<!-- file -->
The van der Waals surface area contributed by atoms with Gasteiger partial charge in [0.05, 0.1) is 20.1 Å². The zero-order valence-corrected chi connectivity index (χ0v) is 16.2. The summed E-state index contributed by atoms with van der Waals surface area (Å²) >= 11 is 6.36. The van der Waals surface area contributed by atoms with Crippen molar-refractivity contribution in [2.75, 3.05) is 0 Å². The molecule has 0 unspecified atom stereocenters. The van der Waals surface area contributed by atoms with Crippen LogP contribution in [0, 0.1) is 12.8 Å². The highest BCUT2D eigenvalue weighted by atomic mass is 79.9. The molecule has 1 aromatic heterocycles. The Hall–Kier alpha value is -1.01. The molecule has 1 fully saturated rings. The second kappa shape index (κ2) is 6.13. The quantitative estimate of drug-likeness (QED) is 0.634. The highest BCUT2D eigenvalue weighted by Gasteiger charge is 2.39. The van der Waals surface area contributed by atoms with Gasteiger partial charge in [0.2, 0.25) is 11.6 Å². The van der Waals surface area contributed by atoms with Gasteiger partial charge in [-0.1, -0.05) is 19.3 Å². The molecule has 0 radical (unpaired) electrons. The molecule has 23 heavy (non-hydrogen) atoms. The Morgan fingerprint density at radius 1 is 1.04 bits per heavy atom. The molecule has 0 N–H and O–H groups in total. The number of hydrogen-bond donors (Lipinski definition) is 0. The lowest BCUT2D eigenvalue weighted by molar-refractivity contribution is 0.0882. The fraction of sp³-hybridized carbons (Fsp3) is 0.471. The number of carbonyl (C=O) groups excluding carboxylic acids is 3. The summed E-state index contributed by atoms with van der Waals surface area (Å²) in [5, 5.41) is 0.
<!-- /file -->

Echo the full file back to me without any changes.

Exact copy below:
The van der Waals surface area contributed by atoms with Gasteiger partial charge in [0.05, 0.1) is 20.1 Å². The zero-order valence-corrected chi connectivity index (χ0v) is 16.2. The summed E-state index contributed by atoms with van der Waals surface area (Å²) >= 11 is 6.36. The van der Waals surface area contributed by atoms with Crippen molar-refractivity contribution in [2.75, 3.05) is 0 Å². The molecule has 0 unspecified atom stereocenters. The van der Waals surface area contributed by atoms with Crippen LogP contribution in [0, 0.1) is 12.8 Å². The highest BCUT2D eigenvalue weighted by atomic mass is 79.9. The molecule has 1 aromatic heterocycles. The Hall–Kier alpha value is -1.01. The molecule has 1 fully saturated rings. The second kappa shape index (κ2) is 6.13. The quantitative estimate of drug-likeness (QED) is 0.634. The highest BCUT2D eigenvalue weighted by Gasteiger charge is 2.39. The van der Waals surface area contributed by atoms with Gasteiger partial charge in [0.2, 0.25) is 11.6 Å². The van der Waals surface area contributed by atoms with Gasteiger partial charge in [-0.1, -0.05) is 19.3 Å². The molecule has 0 radical (unpaired) electrons. The molecule has 23 heavy (non-hydrogen) atoms. The Morgan fingerprint density at radius 1 is 1.04 bits per heavy atom. The molecule has 0 N–H and O–H groups in total. The number of hydrogen-bond donors (Lipinski definition) is 0. The lowest BCUT2D eigenvalue weighted by molar-refractivity contribution is 0.0882. The fraction of sp³-hybridized carbons (Fsp3) is 0.471. The number of carbonyl (C=O) groups excluding carboxylic acids is 3. The summed E-state index contributed by atoms with van der Waals surface area (Å²) in [5, 5.41) is 0.